|Quotes • Headscratchers • Playing With • Useful Notes • Analysis • Image Links • Haiku • Laconic|
A static scene. That is, the actors do not move around or speak. They are blocked (positioned) in ways meant to communicate the relationships between the characters at that moment. The entire scene need not necessarily be a tableau; scenes can open or close with one, often held as the curtain rises or falls. Although usually scripted, a tableau might appear due to a director's decision.
Not to be confused with what you put playing cards on in most solitaire games.
See also Time Stands Still.
- Neon Genesis Evangelion used tableaus almost to excess, in part because it saved money and effort not to have the characters move around. They seem to pop up a lot in Hideaki Anno's work.
- Sakigake Cromartie Koukou used tableaus with Running Gag frequency, both in the manga version, but also in the anime adaption — where it was completely lampshaded.
- Steve Martin's "Death of Socrates" sketch opens with the characters posed to resemble the painting of the same name(also an example of Art Imitates Art).
- The film musical 1776 ends with a tableau that reproduces the famous painting of the signing of the Declaration of Independence.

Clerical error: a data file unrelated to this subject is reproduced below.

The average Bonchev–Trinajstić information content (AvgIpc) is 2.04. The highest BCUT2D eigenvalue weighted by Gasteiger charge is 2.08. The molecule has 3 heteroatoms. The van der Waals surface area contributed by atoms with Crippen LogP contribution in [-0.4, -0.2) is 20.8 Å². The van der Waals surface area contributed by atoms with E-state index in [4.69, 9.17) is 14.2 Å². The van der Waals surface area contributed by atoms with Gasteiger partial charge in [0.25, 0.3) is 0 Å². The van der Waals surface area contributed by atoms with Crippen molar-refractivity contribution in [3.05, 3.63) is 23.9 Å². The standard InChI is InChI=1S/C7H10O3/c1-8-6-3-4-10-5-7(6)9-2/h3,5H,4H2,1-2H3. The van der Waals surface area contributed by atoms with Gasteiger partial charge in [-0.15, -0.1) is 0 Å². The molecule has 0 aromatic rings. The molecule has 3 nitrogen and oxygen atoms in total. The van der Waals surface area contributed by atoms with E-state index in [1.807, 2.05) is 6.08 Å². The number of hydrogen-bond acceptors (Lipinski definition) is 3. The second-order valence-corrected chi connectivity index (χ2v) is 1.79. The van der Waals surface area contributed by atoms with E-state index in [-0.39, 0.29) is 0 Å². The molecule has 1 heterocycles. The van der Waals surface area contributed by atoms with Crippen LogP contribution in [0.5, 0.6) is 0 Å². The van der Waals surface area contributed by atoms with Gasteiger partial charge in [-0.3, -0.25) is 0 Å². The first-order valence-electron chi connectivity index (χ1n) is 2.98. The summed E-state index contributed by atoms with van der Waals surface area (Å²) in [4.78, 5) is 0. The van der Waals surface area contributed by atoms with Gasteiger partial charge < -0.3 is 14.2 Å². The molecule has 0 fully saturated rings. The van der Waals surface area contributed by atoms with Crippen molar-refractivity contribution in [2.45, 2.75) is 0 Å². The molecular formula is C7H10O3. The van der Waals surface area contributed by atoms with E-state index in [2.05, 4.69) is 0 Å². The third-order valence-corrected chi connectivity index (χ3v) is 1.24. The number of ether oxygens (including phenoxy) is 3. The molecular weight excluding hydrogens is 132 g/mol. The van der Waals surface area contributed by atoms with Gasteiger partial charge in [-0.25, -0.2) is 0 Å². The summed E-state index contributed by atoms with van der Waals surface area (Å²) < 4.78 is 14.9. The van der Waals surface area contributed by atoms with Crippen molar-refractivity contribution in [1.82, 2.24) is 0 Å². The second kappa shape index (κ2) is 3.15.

- The Star Wars films all end with a dialogue-free tableau:
- A New Hope and The Phantom Menace both end with the main characters standing on a raised platform in front of an audience, during a victory celebration;
- The Empire Strikes Back ends with the main characters gathered around a large window, looking out into space;
- Return of the Jedi features the main cast gathered around an Ewok campfire;
- Attack of the Clones closes with Padme and Anakin (along with R2D2 and C3PO) on a Naboo balcony being married;
- Revenge of the Sith closes with Uncle Owen and Aunt Beru, with baby Luke in their arms, Watching The Twin Sunset in a direct Shout-Out to the original film.
- Stella: The first episode had the three principal characters form a tableau to greet the landlord.
- Many shows and films have parodied The Last Supper" and its tableau:
- The stage directions in Oscar Wilde's The Importance of Being Earnest call for tableaus at the end of many scenes.
- Tom Stoppard's play After Magritte opens with a surreal tableau, the meaning of which is explained in the opening dialogue, and ends on another.
- Stephen Sondheim and James Lapine based the characters in Sunday in The Park With George on figures who appear in the paintings of Georges Seurat. At the end of the first act, they assume their respective positions in Seurat's "Sunday on the Grande Jatte."
- Paul Fleischman's parodic one-act "ZAP" has over fifty blackouts in ninety minutes. Due to the nature of stage lights (even the fastest ones will still quickly fade rather than an immediate cut-to-black) and the progressive nature of insanity, the front-end of the play can be rife with tableaus.
- A few episodes of Star Wars: The Clone Wars end with the characters dramatically posed, usually watching ships take off or land.